NK, it appears that you won’t listen to criticism of our government until they become as bad as we can possibly imagine. Of course, once they get that bad, criticism will also be pointless — you can see how well the islamic fundamentalists respond to criticism.

    So it’s kind of a catch-22 — we can’t criticise them now, because they aren’t as bad as they could be. And of course, once they’re as bad as they can possibly be, criticizing them will just get us killed.

    Phil (6d9f2f)

  20. The medical examiner in the case, Dr. Steven Hayne, had testified under oath that he could tell from the bullet wounds in the body that Edmonds and his sister simultaneously held the gun to fire the fatal shot.

    Nope. Nobody testified to any such thing. Patterico has more than amply demonstrated it.

    Of course, as the court concluded, it is impossible to make such a determination from examining bullet wounds.

    Undeniably true. Also a rhetorical trick to bolster the proceeding falsehood with an incontrovertible fact.

    nk (6e4f93)

  21. By the way, yes, that is my real name and no, I don’t live in a van down by the river.

    Chris Farley (6a96d1)

  22. I’m sorry Phil but you do seem to be pointing to the mote in our eye and ignoring the log in our enemies’.

    nk (6e4f93)

  23. I’m sorry Phil but you do seem to be pointing to the mote in our eye and ignoring the log in our enemies.

    Even if that’s true (and it’s not), so what? Is there some sort of conventional wisdom out there saying that you shouldn’t take a mote out of your own eye before forceably removing the log from your enemy’s eye? Do you really think you can properly see to judge the size of the log in his eye, if you don’t pull the mote out of your own?

    You’ve completely butchered the biblical saying to where it has no meaning, anyway.

    Phil (6d9f2f)

  24. NK-

    Somebody didn’t do too well on the reading comprehension part of the ACT (that would be you, BTW).

    Balko states the Supreme court threw out Hayne’s testimony. Why did they do that? He states “THE REASON?” And then goes on to state why the Supreme Court found as they did. In the very next sentence he CONTINUES to state what the court concluded.

    Regardless of whether you actually agree with what the Court found about Hayne’s testimony, Balko’s statements of fact of what the court found and their reasoning is ACCURATE. Hence, Patterico, in accusing Balko of opening his WSJ piece with a distortion, IS DISTORTING HIMSELF IN THE OPENING OF HIS OWN PIECE.

    I also would encourage everyone to read the Supreme Court decision for themselves.

    http://www.mssc.state.ms.us/Images/Opinions/CO38911.pdf

    While Dr. Hayne is qualified to proffer expert opinions in forensic pathology, a court should not give such an expert carte blanche to proffer any opinion he chooses. There was no showing that Dr. Hayne’s testimony was based, not on opinion and speculation, but rather on scientific methods and procedures.”

    “Therefore, the testimony pertaining to the two-shooter theory should not have been admitted under our standards.”

    Dude (7676e6)

  25. Ok,

    How about, “He who troubles his own house will inherit wind, And the fool will be servant to the wise”?

    nk (6e4f93)

  26. OK, so basically, I should shut up about my government capturing and torturing innocent people, because I want to save my own inheritance.

    I gotta tell you, you have the personality to be an awesome terrorist. Whatever your side does is right, as long as it’s fighting the enemy — you’re only interested in hearing about the bad things the enemy does, not about your own side’s malfeasance.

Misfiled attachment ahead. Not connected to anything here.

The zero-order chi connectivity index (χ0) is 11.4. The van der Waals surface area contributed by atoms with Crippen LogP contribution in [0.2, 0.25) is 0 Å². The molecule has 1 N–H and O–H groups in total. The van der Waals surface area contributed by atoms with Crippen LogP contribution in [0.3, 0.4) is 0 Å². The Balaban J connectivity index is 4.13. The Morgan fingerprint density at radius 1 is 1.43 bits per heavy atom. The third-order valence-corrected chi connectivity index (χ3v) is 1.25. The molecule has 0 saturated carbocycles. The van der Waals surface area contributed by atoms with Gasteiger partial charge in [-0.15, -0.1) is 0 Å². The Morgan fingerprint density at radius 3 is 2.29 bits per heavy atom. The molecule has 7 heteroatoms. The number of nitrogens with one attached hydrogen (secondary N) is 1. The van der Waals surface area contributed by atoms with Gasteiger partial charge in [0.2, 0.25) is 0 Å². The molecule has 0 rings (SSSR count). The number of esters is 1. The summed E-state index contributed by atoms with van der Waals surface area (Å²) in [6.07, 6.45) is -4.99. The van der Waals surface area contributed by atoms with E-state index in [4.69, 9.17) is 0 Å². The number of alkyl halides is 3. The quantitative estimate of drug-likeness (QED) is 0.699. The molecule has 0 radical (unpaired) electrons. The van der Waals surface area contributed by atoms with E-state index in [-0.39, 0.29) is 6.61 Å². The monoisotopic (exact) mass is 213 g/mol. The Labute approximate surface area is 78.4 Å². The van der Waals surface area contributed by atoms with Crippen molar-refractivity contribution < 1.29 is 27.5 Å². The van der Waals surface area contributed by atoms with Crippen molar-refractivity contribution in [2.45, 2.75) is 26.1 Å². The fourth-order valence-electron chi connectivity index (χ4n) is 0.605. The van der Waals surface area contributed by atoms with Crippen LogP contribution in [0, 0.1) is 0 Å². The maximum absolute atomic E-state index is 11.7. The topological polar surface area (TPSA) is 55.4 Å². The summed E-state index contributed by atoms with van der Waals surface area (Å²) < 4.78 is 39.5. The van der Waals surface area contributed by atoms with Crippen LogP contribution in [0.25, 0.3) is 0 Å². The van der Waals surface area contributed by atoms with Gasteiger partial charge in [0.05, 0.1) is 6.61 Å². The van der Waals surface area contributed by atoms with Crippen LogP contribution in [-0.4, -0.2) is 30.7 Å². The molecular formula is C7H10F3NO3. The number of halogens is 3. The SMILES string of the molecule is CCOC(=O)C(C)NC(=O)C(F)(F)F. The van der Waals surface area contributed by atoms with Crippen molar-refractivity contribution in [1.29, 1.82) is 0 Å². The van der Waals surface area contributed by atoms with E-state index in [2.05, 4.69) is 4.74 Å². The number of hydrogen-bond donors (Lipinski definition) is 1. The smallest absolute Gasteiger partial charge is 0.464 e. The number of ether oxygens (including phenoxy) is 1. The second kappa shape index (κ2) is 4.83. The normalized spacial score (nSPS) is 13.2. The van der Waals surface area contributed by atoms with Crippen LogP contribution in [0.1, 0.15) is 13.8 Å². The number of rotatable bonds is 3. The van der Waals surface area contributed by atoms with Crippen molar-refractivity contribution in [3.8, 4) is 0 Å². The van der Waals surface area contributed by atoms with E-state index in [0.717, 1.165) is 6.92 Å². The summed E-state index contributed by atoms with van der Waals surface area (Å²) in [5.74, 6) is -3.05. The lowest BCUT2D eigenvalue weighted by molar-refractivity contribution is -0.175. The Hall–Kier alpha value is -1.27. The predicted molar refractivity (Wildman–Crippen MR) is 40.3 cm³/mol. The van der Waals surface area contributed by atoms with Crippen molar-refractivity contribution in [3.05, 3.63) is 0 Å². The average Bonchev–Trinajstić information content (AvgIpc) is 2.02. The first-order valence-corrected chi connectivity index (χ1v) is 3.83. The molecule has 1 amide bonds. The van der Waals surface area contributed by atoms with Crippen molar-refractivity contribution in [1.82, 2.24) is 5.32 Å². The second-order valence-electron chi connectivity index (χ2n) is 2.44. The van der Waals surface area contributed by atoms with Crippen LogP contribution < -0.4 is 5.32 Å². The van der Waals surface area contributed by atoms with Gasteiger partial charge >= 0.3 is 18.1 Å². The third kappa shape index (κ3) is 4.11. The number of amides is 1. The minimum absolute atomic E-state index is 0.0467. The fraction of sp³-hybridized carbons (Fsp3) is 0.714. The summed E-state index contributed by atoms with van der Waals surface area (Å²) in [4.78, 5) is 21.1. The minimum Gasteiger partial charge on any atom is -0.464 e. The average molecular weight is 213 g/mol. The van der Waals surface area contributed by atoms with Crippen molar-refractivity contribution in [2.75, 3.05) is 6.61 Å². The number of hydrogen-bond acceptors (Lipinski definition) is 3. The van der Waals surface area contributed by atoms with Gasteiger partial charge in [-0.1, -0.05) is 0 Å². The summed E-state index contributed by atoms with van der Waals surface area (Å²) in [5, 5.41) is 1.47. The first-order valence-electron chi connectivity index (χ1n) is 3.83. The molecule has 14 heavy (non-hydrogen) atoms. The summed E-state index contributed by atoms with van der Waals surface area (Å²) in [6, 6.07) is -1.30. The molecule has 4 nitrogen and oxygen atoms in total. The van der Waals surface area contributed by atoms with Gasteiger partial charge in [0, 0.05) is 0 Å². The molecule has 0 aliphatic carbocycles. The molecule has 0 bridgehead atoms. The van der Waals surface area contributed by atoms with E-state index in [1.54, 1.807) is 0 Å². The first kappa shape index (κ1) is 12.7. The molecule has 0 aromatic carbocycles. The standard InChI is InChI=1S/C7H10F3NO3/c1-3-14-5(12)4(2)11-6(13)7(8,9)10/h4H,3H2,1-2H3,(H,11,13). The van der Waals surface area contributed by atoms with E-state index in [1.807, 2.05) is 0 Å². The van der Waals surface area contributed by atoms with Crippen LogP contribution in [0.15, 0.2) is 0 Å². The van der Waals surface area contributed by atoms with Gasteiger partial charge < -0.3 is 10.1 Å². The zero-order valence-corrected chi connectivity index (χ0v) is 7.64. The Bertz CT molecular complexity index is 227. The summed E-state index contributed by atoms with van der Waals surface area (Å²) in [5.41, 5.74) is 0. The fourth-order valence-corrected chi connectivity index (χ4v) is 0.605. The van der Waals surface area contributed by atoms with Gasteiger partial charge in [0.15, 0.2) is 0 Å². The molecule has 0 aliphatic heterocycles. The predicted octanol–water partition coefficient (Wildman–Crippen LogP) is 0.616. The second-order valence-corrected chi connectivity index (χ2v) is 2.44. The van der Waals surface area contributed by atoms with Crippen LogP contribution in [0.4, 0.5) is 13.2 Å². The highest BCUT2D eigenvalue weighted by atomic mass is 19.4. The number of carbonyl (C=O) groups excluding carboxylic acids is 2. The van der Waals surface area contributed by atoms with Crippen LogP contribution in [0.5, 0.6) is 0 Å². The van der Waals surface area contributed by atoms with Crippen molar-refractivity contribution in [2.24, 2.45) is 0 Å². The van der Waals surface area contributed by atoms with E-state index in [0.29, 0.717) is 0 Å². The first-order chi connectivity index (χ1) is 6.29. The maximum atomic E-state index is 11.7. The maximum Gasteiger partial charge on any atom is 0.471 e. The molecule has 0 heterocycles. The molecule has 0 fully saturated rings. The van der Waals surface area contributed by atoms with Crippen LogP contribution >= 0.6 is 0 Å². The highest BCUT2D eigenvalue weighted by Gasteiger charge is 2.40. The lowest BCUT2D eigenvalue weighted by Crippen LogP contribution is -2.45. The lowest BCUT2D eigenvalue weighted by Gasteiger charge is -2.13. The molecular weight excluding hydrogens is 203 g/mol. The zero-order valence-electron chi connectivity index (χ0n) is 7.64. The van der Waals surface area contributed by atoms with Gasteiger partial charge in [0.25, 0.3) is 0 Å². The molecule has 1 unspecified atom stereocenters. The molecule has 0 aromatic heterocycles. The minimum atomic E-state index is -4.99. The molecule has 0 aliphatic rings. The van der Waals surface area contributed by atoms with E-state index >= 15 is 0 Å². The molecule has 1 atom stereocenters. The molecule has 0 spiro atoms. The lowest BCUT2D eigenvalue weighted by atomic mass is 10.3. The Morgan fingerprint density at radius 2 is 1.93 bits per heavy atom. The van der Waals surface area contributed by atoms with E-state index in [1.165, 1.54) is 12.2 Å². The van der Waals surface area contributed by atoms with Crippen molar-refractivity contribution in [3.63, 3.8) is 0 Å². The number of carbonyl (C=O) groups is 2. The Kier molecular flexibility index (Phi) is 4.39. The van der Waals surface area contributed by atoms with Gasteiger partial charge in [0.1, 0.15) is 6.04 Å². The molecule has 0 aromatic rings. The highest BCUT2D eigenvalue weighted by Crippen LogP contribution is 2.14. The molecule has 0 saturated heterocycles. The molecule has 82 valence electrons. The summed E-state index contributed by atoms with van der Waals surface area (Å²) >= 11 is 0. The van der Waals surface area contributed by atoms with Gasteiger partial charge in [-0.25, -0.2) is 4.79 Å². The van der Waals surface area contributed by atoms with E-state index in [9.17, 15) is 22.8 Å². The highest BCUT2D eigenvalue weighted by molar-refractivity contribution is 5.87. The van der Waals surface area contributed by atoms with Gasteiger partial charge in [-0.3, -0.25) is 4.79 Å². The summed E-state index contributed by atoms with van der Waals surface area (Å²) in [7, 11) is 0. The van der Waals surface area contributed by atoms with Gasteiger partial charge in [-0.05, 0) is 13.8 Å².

If you’d been born in the middle east, I bet you’d be a terrorist right now.

    Phil (6d9f2f)

  27. Patterico,

    I think Balko’s take was a bit too strong when considering all this information. In looking at just the Supreme Court ruling and figuring that “they got it right” then his opening statement is okay, but as you point out, the actual facts of the matter are a bit more slippery.

    As I stated in my previous comments in your earlier post, I don’t think it is fair to let Hayne off the hook entirely here. It seems quite possible to me that once Hayne heard the confession he went back and re-thought the implications of his physical evidence. That is initially Hayne wouldn’t have said anything about how many people were holding the gun if there was no taped confession, and only upon viewing the taped confession does he change the likelihoods of the two hypotheses given the physical evidence.

    Another commenter wrote the following, which also sums it up nicely,

    Here is my view of the testimony in simplistic terms: Edmonds said he wasn’t aiming the gun. The police said ah ha, since the bullet hit him square in the back of the head and no one gets that lucky, there must have been a second person holding and aiming the gun. Haynes said, I saw the confession, looked at crime scene photos and then determined that the entry angle of the bullet means two people were holding the gun.

    Even after reading your post, it certainly sounds to me like Haynes is claiming that he can tell from the autopsy how many people fired a gun. I think that if I were a juror, I’d come away with the very impression that Balko claims – Haynes says the autopsy shows that the police are right – two people fired the gun.

    Not bad. Like I said in my earlier comment, I view this as an exercise in probabilistic reasoning. As such I’d look at it this way, if the probability that two people fired the gun given the autopsy results is the same as one person fifing the gun given the autopsy results, then Hayne’s comments about the which hypothesis is more or less likely based on the physical evidence is not good. The part that is giving problems is this part of the testimony (interestingly not the latter testimony you supply)

    Q: